WASHINGTON, D.C. — Catholic advocates visited Capitol Hill Feb. 6 hoping members of Congress were ready to listen to their push for a federal budget that makes the needs of poor and vulnerable people a priority.
Coming at the end of the annual Catholic Social Ministry Gathering, their visits took on greater urgency as Congress faced a Feb. 8 deadline to pass a budget deal or approve another stopgap spending measure to keep the government operating.
The advocates’ main concern stemmed from the willingness of some in Congress to consider deep cuts in the social service safety net to offset part of the $1 trillion deficit expected over the next decade under the tax reform bill passed in December.
The most vulnerable programs: Medicare and Medicaid; the Supplemental Nutrition Assistance Program, formerly known as food stamps; The Emergency Food Assistance Program, or TEFAP; and international humanitarian and poverty-reducing assistance.
Other “asks” included a path to citizenship for 1.8 million young adults who were brought illegally into the country as children; increasing the value of the Low-Income Housing Tax Credit, a primary vehicle that helps finance new affordable housing projects; and maintaining “strong and vibrant investments” in diplomacy and overseas development that leads to peaceful societies.
Even with a budget that spares deep cuts for the fiscal year that ends Sept. 30, there’s talk that the 2019 budget plan due out in mid-February from the Office of Management and Budget will zero in on the very programs the advocates want to protect for a significantly smaller share of the federal pie.
In the current Washington environment there are other concerns, of course — climate change, education, Social Security, the minimum wage and worker rights, to name a few. For now though, social services, housing and international aid were deemed the most pressing by the U.S. Conference of Catholic Bishops, Catholic Relief Services and Catholic Charities USA.
Trying to determine what issues are most important on any given day has given headaches to the three agencies as they see new crises emerge daily and the stances of President Donald Trump shift, seemingly, hour by hour.
Still, the three agencies coordinate as much as possible to ensure there is a consistent message coming from Catholics.
“On the budget stuff, we work on a one-church strategy,” Bill O’Keefe, vice president for government relations and advocacy at CRS, told Catholic News Service.
International humanitarian and poverty-reducing aid has long been supported by CRS and the USCCB. Funding for international programs including disaster assistance, peacekeeping operations, and the President’s Emergency Plan for HIV/AIDS Relief, or PEPFAR, totaled about $24.5 billion in fiscal year 2017. That’s about 0.5 percent of the federal budget, noted Stephen Colecchi, director of the USCCB’s Office of International Justice and Peace.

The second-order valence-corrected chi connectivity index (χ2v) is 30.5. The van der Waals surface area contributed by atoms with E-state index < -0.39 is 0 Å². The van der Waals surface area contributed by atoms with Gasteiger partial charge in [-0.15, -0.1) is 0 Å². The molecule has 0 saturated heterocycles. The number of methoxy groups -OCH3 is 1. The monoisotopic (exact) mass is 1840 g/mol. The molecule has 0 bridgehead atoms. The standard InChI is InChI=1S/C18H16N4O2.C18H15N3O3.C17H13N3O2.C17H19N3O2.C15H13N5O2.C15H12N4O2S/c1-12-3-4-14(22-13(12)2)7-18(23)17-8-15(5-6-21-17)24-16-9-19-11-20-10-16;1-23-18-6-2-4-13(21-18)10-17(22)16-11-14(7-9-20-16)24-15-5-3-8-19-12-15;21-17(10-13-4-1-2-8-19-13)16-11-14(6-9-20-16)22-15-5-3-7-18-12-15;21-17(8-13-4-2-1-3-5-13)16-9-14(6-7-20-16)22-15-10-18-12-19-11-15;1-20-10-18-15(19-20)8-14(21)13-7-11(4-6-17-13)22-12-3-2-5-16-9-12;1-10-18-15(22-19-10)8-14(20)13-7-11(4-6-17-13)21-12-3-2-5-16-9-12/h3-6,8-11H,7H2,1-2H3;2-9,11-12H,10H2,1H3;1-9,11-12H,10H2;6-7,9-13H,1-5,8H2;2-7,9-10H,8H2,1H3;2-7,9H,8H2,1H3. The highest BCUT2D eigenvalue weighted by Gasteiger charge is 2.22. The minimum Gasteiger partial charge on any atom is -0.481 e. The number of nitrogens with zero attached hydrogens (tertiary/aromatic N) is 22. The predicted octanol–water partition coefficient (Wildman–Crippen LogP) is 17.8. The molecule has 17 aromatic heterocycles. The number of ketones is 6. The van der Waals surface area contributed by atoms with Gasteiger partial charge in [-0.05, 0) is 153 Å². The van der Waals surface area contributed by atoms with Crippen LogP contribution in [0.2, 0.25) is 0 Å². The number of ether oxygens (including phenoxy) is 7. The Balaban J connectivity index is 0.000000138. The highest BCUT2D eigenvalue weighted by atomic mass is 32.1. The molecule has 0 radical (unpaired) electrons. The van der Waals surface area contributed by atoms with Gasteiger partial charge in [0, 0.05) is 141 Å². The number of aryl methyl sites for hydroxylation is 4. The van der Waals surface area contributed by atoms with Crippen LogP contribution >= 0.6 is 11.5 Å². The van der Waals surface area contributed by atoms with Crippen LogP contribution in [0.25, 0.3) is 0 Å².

At Catholic Charities USA, addressing the need for affordable housing remains a priority and for officials there increasing the value of the Low-Income Housing Tax Credit, or LIHTC, is a must.
The tax credit has funded 30 percent of the nation’s 10 million affordable housing units. Catholic Charities agencies nationwide use it as a tool to attract investment in the housing projects they develop.
However, the tax reform act is expected to make the credit less attractive to investors.
With the corporate tax rate reduced from 35 percent to 21 percent, high-level investors are less likely to invest in the construction of new affordable housing projects to take advantage of LIHTC, Stephen Caprobres, executive director of Housing for Hope, Inc. of Catholic Charities Community Services in the Phoenix Diocese, said during a social ministry gathering workshop.
The country already faces a shortage of more than 7 million affordable housing units and should fewer projects be built, housing advocates fear the crunch will worsen.
Social ministry gathering delegates and Catholic agencies aren’t the only ones concerned about potential budget cuts in social services. Nearly 1,000 women religious voiced their views in letters to House Speaker Paul Ryan, R-Wisconsin, that were supposed to be delivered to his office on Capitol Hill in December.
Two women religious from Ryan’s district, Dominican Sister Erica Jordan of Kenosha and Franciscan Sister Ruth Brings of Janesville, were scheduled to meet with Ryan’s deputy chief of staff, but the meeting was canceled by the time their plane landed in Washington, according to the Catholic social justice lobby Network.
Sister Kathleen Kanet, a member of the Religious of the Sacred Heart of Mary in New York City, told CNS she came up with the idea of religious sisters writing letters as she read news reports about Ryan, who is Catholic, discussing the need for spending cuts to help balance the federal budget. Network helped coordinate the effort.
Kanet said she thought the speaker should hear from women religious, many of whom see the daily struggles of families living in poverty.
“I’m thinking who can challenge that in the light of Jesus,” she said. “It became so clear to me that religious sisters can do this.”
As of Feb. 7, the letters had yet to be delivered. Network leaders were determining how they might be helpful as the budget drama unfolds.